John Metcalfe was CityLab’s Bay Area bureau chief, covering climate change and the science of cities.
A full moon can cause nights of shorter, worse sleep, according to European researchers.
While there might not be any factual basis behind "moon madness" – attacks of the bonkers triggered by a brilliantly beaming moon – that's not to say our craggy space-buddy has no effect on our minds. New research from Switzerland indicates that the lunar cycle does indeed influence our brain patterns, with full moons prompting nights of shorter, more restless sleep.
With streetlights and illuminated buildings turning the skies into a phosphorescent, cottony wash, it sometimes might be hard to spot the moon from the city. But it's up there, and it's in control of our "endogenous rhythms of circalunar periodicity," to use the words of scientists at the University of Basel and elsewhere. They arrived at this conclusion while monitoring 33 volunteer somnia-nauts in a lab setting that eliminated the bias of moonshine affecting sleep behavior, according to a study in Current Biology. Neither the volunteers nor the people monitoring them at the time were aware of what truly was being measured.
When nights with full moons rolled around, the researchers noticed startling changes in the volunteers: They took about 5 minutes longer to fall asleep, and when they did roll into dreamland the parts of their brains linked with deep sleep experienced 30 percent drops in activity. A hormone that regulates sleeping rhythms, melatonin, also dropped to lower concentrations in their bodies. On average, the volunteers lost 20 minutes of good sleep on nights with a full moon, and when they awoke in the morning they reported they felt like crud.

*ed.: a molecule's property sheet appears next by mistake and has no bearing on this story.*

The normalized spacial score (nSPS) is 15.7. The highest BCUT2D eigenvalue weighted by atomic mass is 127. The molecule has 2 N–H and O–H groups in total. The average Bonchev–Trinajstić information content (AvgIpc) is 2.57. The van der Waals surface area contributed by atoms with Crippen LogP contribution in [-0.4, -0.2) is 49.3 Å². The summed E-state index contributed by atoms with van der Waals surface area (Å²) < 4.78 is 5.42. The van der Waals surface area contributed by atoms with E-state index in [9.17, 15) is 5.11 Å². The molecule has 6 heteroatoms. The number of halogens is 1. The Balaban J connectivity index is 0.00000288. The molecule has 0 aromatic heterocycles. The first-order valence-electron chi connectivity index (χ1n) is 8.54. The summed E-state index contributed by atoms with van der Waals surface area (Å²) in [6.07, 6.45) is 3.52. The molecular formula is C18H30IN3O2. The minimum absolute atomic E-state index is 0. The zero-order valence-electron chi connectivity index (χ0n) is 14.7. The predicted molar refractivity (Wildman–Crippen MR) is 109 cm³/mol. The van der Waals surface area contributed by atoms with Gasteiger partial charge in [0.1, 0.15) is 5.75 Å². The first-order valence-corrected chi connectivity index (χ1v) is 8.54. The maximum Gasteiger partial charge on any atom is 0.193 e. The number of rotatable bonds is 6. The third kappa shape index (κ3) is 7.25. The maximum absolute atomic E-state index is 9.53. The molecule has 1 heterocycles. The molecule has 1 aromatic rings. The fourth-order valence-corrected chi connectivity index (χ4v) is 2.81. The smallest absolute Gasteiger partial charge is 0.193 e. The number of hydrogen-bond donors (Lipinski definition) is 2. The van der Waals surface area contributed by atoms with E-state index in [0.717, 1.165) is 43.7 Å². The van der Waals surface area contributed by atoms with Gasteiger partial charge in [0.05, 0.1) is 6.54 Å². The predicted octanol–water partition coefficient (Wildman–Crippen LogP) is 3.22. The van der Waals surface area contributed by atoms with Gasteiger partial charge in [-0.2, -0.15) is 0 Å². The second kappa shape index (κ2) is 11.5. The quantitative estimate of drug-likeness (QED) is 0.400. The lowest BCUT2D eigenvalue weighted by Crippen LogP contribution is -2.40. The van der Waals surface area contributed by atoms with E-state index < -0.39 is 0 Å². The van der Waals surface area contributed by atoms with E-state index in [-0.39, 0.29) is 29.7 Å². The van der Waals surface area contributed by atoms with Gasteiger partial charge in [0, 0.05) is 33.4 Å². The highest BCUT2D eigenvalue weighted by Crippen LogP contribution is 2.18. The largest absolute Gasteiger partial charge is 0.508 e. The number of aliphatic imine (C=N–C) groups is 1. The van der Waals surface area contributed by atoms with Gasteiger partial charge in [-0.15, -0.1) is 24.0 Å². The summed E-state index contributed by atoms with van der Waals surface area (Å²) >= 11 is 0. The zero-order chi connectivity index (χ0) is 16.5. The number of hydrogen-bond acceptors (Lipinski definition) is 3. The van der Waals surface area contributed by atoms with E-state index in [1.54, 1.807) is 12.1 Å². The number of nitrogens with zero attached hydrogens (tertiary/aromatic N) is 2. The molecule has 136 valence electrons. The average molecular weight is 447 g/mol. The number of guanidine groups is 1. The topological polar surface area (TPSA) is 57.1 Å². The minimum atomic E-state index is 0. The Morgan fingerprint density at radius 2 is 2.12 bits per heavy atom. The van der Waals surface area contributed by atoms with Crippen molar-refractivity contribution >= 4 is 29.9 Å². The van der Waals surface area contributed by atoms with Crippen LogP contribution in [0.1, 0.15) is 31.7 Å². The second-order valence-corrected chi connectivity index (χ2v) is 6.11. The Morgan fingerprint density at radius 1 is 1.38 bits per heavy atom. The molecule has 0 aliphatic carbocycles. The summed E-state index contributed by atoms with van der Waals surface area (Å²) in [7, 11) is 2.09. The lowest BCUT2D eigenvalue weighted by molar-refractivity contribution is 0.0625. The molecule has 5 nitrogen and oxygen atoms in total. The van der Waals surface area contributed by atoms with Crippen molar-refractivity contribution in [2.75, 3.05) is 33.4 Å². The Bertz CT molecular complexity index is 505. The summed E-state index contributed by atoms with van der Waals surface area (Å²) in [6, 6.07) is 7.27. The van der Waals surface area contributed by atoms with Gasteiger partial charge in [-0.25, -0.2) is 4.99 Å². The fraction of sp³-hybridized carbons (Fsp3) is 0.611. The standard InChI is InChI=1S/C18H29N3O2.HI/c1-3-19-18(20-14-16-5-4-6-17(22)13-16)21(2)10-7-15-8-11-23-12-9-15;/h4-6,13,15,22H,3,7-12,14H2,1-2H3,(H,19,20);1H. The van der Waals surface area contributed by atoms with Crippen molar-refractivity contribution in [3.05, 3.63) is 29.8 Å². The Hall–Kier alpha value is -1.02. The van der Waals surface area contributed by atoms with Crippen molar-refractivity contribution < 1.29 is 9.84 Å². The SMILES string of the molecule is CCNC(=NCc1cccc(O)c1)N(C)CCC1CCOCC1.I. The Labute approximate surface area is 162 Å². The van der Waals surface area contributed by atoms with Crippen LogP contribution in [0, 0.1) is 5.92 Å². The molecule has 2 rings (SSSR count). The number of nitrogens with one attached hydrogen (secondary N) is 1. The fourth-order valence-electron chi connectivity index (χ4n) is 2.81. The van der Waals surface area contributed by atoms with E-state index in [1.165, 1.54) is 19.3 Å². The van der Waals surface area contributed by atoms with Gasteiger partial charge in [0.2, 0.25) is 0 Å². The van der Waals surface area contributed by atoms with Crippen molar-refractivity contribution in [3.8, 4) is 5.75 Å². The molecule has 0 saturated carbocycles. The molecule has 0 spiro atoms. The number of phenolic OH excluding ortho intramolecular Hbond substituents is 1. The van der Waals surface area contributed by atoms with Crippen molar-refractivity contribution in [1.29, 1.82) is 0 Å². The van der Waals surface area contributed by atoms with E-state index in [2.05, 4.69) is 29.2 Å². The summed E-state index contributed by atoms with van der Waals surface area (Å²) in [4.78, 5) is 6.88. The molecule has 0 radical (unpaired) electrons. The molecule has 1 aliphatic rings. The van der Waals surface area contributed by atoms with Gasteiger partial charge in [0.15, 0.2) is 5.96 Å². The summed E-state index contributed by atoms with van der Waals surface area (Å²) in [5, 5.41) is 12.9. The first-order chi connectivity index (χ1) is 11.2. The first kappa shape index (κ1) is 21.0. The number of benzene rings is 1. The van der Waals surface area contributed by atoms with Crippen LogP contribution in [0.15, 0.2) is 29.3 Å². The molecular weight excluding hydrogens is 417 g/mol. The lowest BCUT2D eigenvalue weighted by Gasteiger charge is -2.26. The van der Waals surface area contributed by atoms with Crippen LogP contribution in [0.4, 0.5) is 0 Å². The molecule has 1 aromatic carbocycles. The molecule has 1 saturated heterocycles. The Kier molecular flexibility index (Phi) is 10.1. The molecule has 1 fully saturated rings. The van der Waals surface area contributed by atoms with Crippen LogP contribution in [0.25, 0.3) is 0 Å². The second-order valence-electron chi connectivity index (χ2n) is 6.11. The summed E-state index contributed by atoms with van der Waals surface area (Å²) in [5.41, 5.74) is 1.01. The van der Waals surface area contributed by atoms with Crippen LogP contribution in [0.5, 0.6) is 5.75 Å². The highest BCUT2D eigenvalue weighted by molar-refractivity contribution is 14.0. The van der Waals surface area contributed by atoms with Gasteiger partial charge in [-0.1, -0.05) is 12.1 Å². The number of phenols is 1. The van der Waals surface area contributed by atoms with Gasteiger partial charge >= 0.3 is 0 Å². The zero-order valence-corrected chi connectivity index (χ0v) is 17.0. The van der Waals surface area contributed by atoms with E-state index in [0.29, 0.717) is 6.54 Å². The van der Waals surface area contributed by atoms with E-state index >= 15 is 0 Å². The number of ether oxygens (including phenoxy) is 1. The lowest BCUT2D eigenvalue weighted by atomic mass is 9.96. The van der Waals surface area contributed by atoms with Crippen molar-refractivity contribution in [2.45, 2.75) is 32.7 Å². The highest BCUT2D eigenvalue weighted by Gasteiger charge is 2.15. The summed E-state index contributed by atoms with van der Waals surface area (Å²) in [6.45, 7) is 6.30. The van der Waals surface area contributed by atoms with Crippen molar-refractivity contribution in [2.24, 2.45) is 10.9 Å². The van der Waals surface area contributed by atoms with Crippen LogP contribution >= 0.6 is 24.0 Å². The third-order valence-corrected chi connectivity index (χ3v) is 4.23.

This experiment provides the world's first "reliable evidence" that lunar phases influence sleep in the lab setting, claim the researchers. So what's behind this moony bond to our brains? One possible explanation is offered in Medical XPress:
According to the researchers, this circalunar rhythm might be a relic from past times, when the moon was responsible for synchronizing human behavior. This is well known for other animals, especially marine animals, where moon light coordinates reproduction behavior. Today, other influences of modern life, such as electric light, masked the moon's influence on us. However, the study shows that in the controlled environment of the laboratory with a strict study protocol, the moon's hold over us can be made visible and measurable again.
If you read that part about "marine animals" and rejoiced that we're behavioral cousins to majestic whales and playful dolphins, you're in for a rude awakening. The animals that use moonlight to time their spawning, notes Uncharted Atolls, include corals, reef fish, mollusks, sea cucumbers and Phormosoma placenta, a tubercle-covered lurker of the deep that looks like this: